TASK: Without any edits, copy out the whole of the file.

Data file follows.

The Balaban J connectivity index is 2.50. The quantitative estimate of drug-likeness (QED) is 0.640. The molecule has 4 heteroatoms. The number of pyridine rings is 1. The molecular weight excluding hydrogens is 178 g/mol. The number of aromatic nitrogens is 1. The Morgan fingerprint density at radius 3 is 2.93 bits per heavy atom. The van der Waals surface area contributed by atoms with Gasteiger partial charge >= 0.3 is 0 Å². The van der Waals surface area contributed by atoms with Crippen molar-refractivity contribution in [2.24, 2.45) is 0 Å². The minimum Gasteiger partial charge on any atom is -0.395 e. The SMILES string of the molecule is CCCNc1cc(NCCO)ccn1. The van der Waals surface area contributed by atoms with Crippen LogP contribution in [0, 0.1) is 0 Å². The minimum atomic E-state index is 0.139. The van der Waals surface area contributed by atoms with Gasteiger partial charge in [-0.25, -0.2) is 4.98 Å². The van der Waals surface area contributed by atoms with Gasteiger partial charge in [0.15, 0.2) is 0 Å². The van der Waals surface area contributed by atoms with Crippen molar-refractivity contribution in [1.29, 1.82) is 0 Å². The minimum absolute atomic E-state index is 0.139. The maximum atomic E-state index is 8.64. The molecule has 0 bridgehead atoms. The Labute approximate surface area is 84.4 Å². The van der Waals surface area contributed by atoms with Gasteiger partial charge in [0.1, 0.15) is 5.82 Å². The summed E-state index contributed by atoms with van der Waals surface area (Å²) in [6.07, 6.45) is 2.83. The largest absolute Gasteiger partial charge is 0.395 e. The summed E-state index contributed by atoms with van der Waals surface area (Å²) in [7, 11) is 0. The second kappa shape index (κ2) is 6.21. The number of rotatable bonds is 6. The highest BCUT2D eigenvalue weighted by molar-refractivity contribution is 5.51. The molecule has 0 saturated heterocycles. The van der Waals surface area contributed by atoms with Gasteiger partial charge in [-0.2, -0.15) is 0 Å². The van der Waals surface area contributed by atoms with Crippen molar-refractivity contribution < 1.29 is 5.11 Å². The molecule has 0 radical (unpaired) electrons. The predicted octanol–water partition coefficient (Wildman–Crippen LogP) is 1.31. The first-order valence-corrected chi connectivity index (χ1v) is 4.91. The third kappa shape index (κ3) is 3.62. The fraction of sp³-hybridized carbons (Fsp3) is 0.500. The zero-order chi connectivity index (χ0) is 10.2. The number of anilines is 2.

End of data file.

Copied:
The Balaban J connectivity index is 2.50. The quantitative estimate of drug-likeness (QED) is 0.640. The molecule has 4 heteroatoms. The number of pyridine rings is 1. The molecular weight excluding hydrogens is 178 g/mol. The number of aromatic nitrogens is 1. The Morgan fingerprint density at radius 3 is 2.93 bits per heavy atom. The van der Waals surface area contributed by atoms with Gasteiger partial charge >= 0.3 is 0 Å². The van der Waals surface area contributed by atoms with Crippen molar-refractivity contribution in [2.24, 2.45) is 0 Å². The minimum Gasteiger partial charge on any atom is -0.395 e. The SMILES string of the molecule is CCCNc1cc(NCCO)ccn1. The van der Waals surface area contributed by atoms with Crippen LogP contribution in [0, 0.1) is 0 Å². The minimum atomic E-state index is 0.139. The van der Waals surface area contributed by atoms with Gasteiger partial charge in [-0.25, -0.2) is 4.98 Å². The van der Waals surface area contributed by atoms with Gasteiger partial charge in [0.15, 0.2) is 0 Å². The van der Waals surface area contributed by atoms with Crippen molar-refractivity contribution in [1.29, 1.82) is 0 Å². The minimum absolute atomic E-state index is 0.139. The maximum atomic E-state index is 8.64. The molecule has 0 bridgehead atoms. The Labute approximate surface area is 84.4 Å². The van der Waals surface area contributed by atoms with Gasteiger partial charge in [0.1, 0.15) is 5.82 Å². The summed E-state index contributed by atoms with van der Waals surface area (Å²) in [6.07, 6.45) is 2.83. The largest absolute Gasteiger partial charge is 0.395 e. The summed E-state index contributed by atoms with van der Waals surface area (Å²) in [7, 11) is 0. The second kappa shape index (κ2) is 6.21. The number of rotatable bonds is 6. The highest BCUT2D eigenvalue weighted by molar-refractivity contribution is 5.51. The molecule has 0 saturated heterocycles. The van der Waals surface area contributed by atoms with Gasteiger partial charge in [-0.2, -0.15) is 0 Å². The van der Waals surface area contributed by atoms with Crippen molar-refractivity contribution < 1.29 is 5.11 Å². The molecule has 0 radical (unpaired) electrons. The predicted octanol–water partition coefficient (Wildman–Crippen LogP) is 1.31. The first-order valence-corrected chi connectivity index (χ1v) is 4.91. The third kappa shape index (κ3) is 3.62. The fraction of sp³-hybridized carbons (Fsp3) is 0.500. The zero-order chi connectivity index (χ0) is 10.2. The number of anilines is 2.